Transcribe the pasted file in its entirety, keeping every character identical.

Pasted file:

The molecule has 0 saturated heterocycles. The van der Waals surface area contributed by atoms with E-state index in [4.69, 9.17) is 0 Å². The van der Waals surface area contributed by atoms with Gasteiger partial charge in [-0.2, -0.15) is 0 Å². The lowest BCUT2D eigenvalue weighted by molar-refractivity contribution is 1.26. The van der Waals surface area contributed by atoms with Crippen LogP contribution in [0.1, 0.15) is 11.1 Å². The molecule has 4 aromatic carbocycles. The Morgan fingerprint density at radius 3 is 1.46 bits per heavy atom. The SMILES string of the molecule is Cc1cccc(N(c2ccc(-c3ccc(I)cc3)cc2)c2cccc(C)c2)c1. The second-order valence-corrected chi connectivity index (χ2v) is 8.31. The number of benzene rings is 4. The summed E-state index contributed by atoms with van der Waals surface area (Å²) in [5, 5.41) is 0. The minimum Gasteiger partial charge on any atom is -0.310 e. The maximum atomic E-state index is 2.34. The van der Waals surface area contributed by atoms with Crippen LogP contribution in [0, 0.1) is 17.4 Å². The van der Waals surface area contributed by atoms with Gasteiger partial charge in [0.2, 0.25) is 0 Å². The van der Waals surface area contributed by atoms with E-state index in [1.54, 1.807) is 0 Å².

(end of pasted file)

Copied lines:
The molecule has 0 saturated heterocycles. The van der Waals surface area contributed by atoms with E-state index in [4.69, 9.17) is 0 Å². The van der Waals surface area contributed by atoms with Gasteiger partial charge in [-0.2, -0.15) is 0 Å². The lowest BCUT2D eigenvalue weighted by molar-refractivity contribution is 1.26. The van der Waals surface area contributed by atoms with Crippen LogP contribution in [0.1, 0.15) is 11.1 Å². The molecule has 4 aromatic carbocycles. The Morgan fingerprint density at radius 3 is 1.46 bits per heavy atom. The SMILES string of the molecule is Cc1cccc(N(c2ccc(-c3ccc(I)cc3)cc2)c2cccc(C)c2)c1. The second-order valence-corrected chi connectivity index (χ2v) is 8.31. The number of benzene rings is 4. The summed E-state index contributed by atoms with van der Waals surface area (Å²) in [5, 5.41) is 0. The minimum Gasteiger partial charge on any atom is -0.310 e. The maximum atomic E-state index is 2.34. The van der Waals surface area contributed by atoms with Crippen LogP contribution in [0, 0.1) is 17.4 Å². The van der Waals surface area contributed by atoms with Gasteiger partial charge in [0.2, 0.25) is 0 Å². The van der Waals surface area contributed by atoms with E-state index in [1.54, 1.807) is 0 Å².